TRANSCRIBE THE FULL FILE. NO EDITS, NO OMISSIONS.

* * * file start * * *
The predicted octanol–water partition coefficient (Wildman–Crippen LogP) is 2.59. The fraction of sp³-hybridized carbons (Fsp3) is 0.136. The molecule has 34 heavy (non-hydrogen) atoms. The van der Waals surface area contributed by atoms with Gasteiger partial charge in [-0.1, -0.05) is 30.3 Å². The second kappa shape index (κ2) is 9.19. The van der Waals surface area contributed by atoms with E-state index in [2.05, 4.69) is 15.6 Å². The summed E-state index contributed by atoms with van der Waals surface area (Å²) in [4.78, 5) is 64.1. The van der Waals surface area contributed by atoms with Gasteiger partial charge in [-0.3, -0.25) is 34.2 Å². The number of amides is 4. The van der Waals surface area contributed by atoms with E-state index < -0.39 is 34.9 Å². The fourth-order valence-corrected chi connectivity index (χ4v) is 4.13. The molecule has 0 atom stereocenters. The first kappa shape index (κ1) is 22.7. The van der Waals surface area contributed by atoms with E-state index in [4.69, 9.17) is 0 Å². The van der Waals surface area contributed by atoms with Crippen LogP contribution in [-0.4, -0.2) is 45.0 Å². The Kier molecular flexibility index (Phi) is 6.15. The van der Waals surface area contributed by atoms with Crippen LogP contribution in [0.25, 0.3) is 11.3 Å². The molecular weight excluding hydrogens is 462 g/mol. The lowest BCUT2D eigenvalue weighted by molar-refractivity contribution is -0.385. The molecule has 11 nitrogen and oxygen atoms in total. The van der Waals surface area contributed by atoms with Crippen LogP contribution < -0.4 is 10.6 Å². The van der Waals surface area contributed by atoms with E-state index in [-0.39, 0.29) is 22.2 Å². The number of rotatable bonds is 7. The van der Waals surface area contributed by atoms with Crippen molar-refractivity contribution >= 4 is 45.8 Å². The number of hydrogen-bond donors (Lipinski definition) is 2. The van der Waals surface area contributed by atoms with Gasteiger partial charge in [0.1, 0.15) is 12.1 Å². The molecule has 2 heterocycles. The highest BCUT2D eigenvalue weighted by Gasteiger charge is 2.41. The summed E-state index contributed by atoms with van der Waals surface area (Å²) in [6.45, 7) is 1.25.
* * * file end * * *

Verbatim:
The predicted octanol–water partition coefficient (Wildman–Crippen LogP) is 2.59. The fraction of sp³-hybridized carbons (Fsp3) is 0.136. The molecule has 34 heavy (non-hydrogen) atoms. The van der Waals surface area contributed by atoms with Gasteiger partial charge in [-0.1, -0.05) is 30.3 Å². The second kappa shape index (κ2) is 9.19. The van der Waals surface area contributed by atoms with E-state index in [2.05, 4.69) is 15.6 Å². The summed E-state index contributed by atoms with van der Waals surface area (Å²) in [4.78, 5) is 64.1. The van der Waals surface area contributed by atoms with Gasteiger partial charge in [-0.3, -0.25) is 34.2 Å². The number of amides is 4. The van der Waals surface area contributed by atoms with E-state index < -0.39 is 34.9 Å². The fourth-order valence-corrected chi connectivity index (χ4v) is 4.13. The molecule has 0 atom stereocenters. The first kappa shape index (κ1) is 22.7. The van der Waals surface area contributed by atoms with E-state index in [4.69, 9.17) is 0 Å². The van der Waals surface area contributed by atoms with Crippen LogP contribution in [-0.4, -0.2) is 45.0 Å². The Kier molecular flexibility index (Phi) is 6.15. The van der Waals surface area contributed by atoms with Crippen LogP contribution in [0.25, 0.3) is 11.3 Å². The molecular weight excluding hydrogens is 462 g/mol. The lowest BCUT2D eigenvalue weighted by molar-refractivity contribution is -0.385. The molecule has 11 nitrogen and oxygen atoms in total. The van der Waals surface area contributed by atoms with Crippen LogP contribution < -0.4 is 10.6 Å². The van der Waals surface area contributed by atoms with E-state index in [-0.39, 0.29) is 22.2 Å². The number of rotatable bonds is 7. The van der Waals surface area contributed by atoms with Crippen molar-refractivity contribution >= 4 is 45.8 Å². The number of hydrogen-bond donors (Lipinski definition) is 2. The van der Waals surface area contributed by atoms with Gasteiger partial charge in [0.1, 0.15) is 12.1 Å². The molecule has 2 heterocycles. The highest BCUT2D eigenvalue weighted by Gasteiger charge is 2.41. The summed E-state index contributed by atoms with van der Waals surface area (Å²) in [6.45, 7) is 1.25.